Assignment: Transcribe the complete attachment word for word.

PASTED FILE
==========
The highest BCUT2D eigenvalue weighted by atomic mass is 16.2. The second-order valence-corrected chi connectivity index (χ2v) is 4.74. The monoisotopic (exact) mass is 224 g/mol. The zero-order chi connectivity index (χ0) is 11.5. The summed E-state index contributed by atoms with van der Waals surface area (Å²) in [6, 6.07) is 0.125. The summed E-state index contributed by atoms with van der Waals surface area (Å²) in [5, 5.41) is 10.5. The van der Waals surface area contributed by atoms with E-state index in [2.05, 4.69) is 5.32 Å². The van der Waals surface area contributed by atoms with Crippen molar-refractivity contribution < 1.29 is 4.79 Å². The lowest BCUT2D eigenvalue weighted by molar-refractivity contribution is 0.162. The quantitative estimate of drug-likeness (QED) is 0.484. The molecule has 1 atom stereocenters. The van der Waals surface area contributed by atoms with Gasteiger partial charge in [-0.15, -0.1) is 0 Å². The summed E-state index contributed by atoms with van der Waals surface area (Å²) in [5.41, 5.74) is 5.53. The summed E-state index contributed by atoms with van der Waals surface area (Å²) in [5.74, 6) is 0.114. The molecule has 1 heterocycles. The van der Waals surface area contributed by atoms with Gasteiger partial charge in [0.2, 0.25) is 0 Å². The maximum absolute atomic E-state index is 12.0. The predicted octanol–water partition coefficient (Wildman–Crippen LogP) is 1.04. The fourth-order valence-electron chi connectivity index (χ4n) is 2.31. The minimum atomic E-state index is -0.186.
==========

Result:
The highest BCUT2D eigenvalue weighted by atomic mass is 16.2. The second-order valence-corrected chi connectivity index (χ2v) is 4.74. The monoisotopic (exact) mass is 224 g/mol. The zero-order chi connectivity index (χ0) is 11.5. The summed E-state index contributed by atoms with van der Waals surface area (Å²) in [6, 6.07) is 0.125. The summed E-state index contributed by atoms with van der Waals surface area (Å²) in [5, 5.41) is 10.5. The van der Waals surface area contributed by atoms with E-state index in [2.05, 4.69) is 5.32 Å². The van der Waals surface area contributed by atoms with Crippen molar-refractivity contribution < 1.29 is 4.79 Å². The lowest BCUT2D eigenvalue weighted by molar-refractivity contribution is 0.162. The quantitative estimate of drug-likeness (QED) is 0.484. The molecule has 1 atom stereocenters. The van der Waals surface area contributed by atoms with Gasteiger partial charge in [-0.15, -0.1) is 0 Å². The summed E-state index contributed by atoms with van der Waals surface area (Å²) in [5.41, 5.74) is 5.53. The summed E-state index contributed by atoms with van der Waals surface area (Å²) in [5.74, 6) is 0.114. The molecule has 1 heterocycles. The van der Waals surface area contributed by atoms with Gasteiger partial charge in [0.2, 0.25) is 0 Å². The maximum absolute atomic E-state index is 12.0. The predicted octanol–water partition coefficient (Wildman–Crippen LogP) is 1.04. The fourth-order valence-electron chi connectivity index (χ4n) is 2.31. The minimum atomic E-state index is -0.186.